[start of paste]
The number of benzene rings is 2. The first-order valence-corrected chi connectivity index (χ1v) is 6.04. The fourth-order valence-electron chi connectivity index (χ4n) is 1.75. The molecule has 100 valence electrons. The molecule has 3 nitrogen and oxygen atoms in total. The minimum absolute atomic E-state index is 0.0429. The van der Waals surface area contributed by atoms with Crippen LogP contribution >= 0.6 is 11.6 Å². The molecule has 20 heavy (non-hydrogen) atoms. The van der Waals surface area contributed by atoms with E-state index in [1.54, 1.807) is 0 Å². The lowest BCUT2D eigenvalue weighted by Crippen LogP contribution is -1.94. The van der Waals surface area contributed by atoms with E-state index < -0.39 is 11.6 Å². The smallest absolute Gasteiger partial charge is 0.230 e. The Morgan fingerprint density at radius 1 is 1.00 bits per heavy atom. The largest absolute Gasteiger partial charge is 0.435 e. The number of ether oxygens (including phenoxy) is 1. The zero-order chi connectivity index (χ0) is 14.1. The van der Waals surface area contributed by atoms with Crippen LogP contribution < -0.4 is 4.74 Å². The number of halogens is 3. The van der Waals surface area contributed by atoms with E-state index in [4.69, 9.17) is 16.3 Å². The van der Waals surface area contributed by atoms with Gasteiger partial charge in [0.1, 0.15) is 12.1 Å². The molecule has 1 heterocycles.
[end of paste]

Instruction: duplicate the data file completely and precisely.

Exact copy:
The number of benzene rings is 2. The first-order valence-corrected chi connectivity index (χ1v) is 6.04. The fourth-order valence-electron chi connectivity index (χ4n) is 1.75. The molecule has 100 valence electrons. The molecule has 3 nitrogen and oxygen atoms in total. The minimum absolute atomic E-state index is 0.0429. The van der Waals surface area contributed by atoms with Crippen LogP contribution >= 0.6 is 11.6 Å². The molecule has 20 heavy (non-hydrogen) atoms. The van der Waals surface area contributed by atoms with E-state index in [1.54, 1.807) is 0 Å². The lowest BCUT2D eigenvalue weighted by Crippen LogP contribution is -1.94. The van der Waals surface area contributed by atoms with E-state index < -0.39 is 11.6 Å². The smallest absolute Gasteiger partial charge is 0.230 e. The Morgan fingerprint density at radius 1 is 1.00 bits per heavy atom. The largest absolute Gasteiger partial charge is 0.435 e. The number of ether oxygens (including phenoxy) is 1. The zero-order chi connectivity index (χ0) is 14.1. The van der Waals surface area contributed by atoms with Crippen LogP contribution < -0.4 is 4.74 Å². The number of halogens is 3. The van der Waals surface area contributed by atoms with E-state index in [4.69, 9.17) is 16.3 Å². The van der Waals surface area contributed by atoms with Gasteiger partial charge in [0.1, 0.15) is 12.1 Å². The molecule has 1 heterocycles.